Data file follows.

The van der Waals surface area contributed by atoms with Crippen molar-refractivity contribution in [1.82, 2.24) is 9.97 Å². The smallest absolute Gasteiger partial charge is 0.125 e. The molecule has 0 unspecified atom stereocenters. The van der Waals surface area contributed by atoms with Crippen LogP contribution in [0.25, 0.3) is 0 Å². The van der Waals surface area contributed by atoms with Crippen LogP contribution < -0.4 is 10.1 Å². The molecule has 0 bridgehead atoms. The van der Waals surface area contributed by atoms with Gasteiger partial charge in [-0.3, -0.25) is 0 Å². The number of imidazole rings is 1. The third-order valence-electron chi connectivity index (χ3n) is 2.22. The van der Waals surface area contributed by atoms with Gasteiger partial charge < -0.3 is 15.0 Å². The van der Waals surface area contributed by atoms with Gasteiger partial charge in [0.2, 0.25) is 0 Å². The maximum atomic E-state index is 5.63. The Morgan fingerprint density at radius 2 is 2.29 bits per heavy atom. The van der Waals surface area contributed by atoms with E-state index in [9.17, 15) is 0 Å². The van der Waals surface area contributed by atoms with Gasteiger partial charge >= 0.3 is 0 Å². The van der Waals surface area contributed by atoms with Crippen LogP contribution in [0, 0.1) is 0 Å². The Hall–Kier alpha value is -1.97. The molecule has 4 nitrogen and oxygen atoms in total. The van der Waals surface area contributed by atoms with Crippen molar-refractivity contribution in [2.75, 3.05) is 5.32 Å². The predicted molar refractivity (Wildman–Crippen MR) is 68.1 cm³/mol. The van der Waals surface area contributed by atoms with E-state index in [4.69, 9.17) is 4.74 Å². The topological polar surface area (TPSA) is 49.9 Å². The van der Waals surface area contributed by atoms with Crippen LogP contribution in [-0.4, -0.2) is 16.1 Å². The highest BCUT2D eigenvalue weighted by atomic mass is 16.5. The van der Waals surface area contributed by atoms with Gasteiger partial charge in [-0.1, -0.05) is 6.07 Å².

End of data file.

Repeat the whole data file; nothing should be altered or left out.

The van der Waals surface area contributed by atoms with Crippen molar-refractivity contribution in [1.82, 2.24) is 9.97 Å². The smallest absolute Gasteiger partial charge is 0.125 e. The molecule has 0 unspecified atom stereocenters. The van der Waals surface area contributed by atoms with Crippen LogP contribution in [0.25, 0.3) is 0 Å². The van der Waals surface area contributed by atoms with Crippen LogP contribution < -0.4 is 10.1 Å². The molecule has 0 bridgehead atoms. The van der Waals surface area contributed by atoms with Gasteiger partial charge in [-0.3, -0.25) is 0 Å². The number of imidazole rings is 1. The third-order valence-electron chi connectivity index (χ3n) is 2.22. The van der Waals surface area contributed by atoms with Gasteiger partial charge < -0.3 is 15.0 Å². The van der Waals surface area contributed by atoms with Gasteiger partial charge in [0.2, 0.25) is 0 Å². The maximum atomic E-state index is 5.63. The Morgan fingerprint density at radius 2 is 2.29 bits per heavy atom. The van der Waals surface area contributed by atoms with E-state index in [9.17, 15) is 0 Å². The van der Waals surface area contributed by atoms with Gasteiger partial charge >= 0.3 is 0 Å². The van der Waals surface area contributed by atoms with Crippen LogP contribution in [0, 0.1) is 0 Å². The Hall–Kier alpha value is -1.97. The molecule has 4 nitrogen and oxygen atoms in total. The van der Waals surface area contributed by atoms with Crippen molar-refractivity contribution in [2.75, 3.05) is 5.32 Å². The predicted molar refractivity (Wildman–Crippen MR) is 68.1 cm³/mol. The van der Waals surface area contributed by atoms with E-state index in [4.69, 9.17) is 4.74 Å². The topological polar surface area (TPSA) is 49.9 Å². The van der Waals surface area contributed by atoms with Crippen LogP contribution in [-0.4, -0.2) is 16.1 Å². The highest BCUT2D eigenvalue weighted by atomic mass is 16.5. The van der Waals surface area contributed by atoms with Gasteiger partial charge in [-0.1, -0.05) is 6.07 Å².